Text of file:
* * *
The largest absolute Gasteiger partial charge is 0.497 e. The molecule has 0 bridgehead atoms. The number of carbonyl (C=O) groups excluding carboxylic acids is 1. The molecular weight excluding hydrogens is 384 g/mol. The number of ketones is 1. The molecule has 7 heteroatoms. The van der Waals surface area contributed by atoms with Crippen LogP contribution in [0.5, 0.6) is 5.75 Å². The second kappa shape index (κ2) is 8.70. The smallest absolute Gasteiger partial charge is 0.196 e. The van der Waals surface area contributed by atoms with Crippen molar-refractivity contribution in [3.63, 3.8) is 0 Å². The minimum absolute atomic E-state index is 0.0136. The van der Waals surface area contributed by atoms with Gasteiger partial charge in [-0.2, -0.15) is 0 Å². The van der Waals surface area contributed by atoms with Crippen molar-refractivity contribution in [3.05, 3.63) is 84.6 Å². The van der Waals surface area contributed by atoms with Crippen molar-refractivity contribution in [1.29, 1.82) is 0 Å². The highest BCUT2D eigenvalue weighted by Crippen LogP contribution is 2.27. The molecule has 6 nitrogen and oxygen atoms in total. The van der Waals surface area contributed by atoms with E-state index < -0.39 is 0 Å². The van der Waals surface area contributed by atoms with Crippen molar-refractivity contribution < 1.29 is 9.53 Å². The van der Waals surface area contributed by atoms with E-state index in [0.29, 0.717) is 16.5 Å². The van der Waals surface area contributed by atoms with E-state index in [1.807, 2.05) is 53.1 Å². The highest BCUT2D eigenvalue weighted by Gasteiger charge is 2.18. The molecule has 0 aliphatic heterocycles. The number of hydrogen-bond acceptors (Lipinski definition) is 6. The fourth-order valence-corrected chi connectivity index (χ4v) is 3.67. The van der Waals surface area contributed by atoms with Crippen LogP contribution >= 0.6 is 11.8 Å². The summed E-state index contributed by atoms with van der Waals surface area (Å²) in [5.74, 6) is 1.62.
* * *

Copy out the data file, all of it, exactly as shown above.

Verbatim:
The largest absolute Gasteiger partial charge is 0.497 e. The molecule has 0 bridgehead atoms. The number of carbonyl (C=O) groups excluding carboxylic acids is 1. The molecular weight excluding hydrogens is 384 g/mol. The number of ketones is 1. The molecule has 7 heteroatoms. The van der Waals surface area contributed by atoms with Crippen LogP contribution in [0.5, 0.6) is 5.75 Å². The second kappa shape index (κ2) is 8.70. The smallest absolute Gasteiger partial charge is 0.196 e. The van der Waals surface area contributed by atoms with Crippen molar-refractivity contribution in [3.63, 3.8) is 0 Å². The minimum absolute atomic E-state index is 0.0136. The van der Waals surface area contributed by atoms with Gasteiger partial charge in [-0.2, -0.15) is 0 Å². The van der Waals surface area contributed by atoms with Crippen molar-refractivity contribution in [3.05, 3.63) is 84.6 Å². The van der Waals surface area contributed by atoms with Crippen molar-refractivity contribution in [1.29, 1.82) is 0 Å². The highest BCUT2D eigenvalue weighted by Crippen LogP contribution is 2.27. The molecule has 6 nitrogen and oxygen atoms in total. The van der Waals surface area contributed by atoms with E-state index < -0.39 is 0 Å². The van der Waals surface area contributed by atoms with Crippen molar-refractivity contribution < 1.29 is 9.53 Å². The van der Waals surface area contributed by atoms with E-state index in [0.29, 0.717) is 16.5 Å². The van der Waals surface area contributed by atoms with E-state index in [1.807, 2.05) is 53.1 Å². The highest BCUT2D eigenvalue weighted by Gasteiger charge is 2.18. The molecule has 0 aliphatic heterocycles. The number of hydrogen-bond acceptors (Lipinski definition) is 6. The fourth-order valence-corrected chi connectivity index (χ4v) is 3.67. The van der Waals surface area contributed by atoms with Crippen LogP contribution >= 0.6 is 11.8 Å². The summed E-state index contributed by atoms with van der Waals surface area (Å²) in [5.74, 6) is 1.62.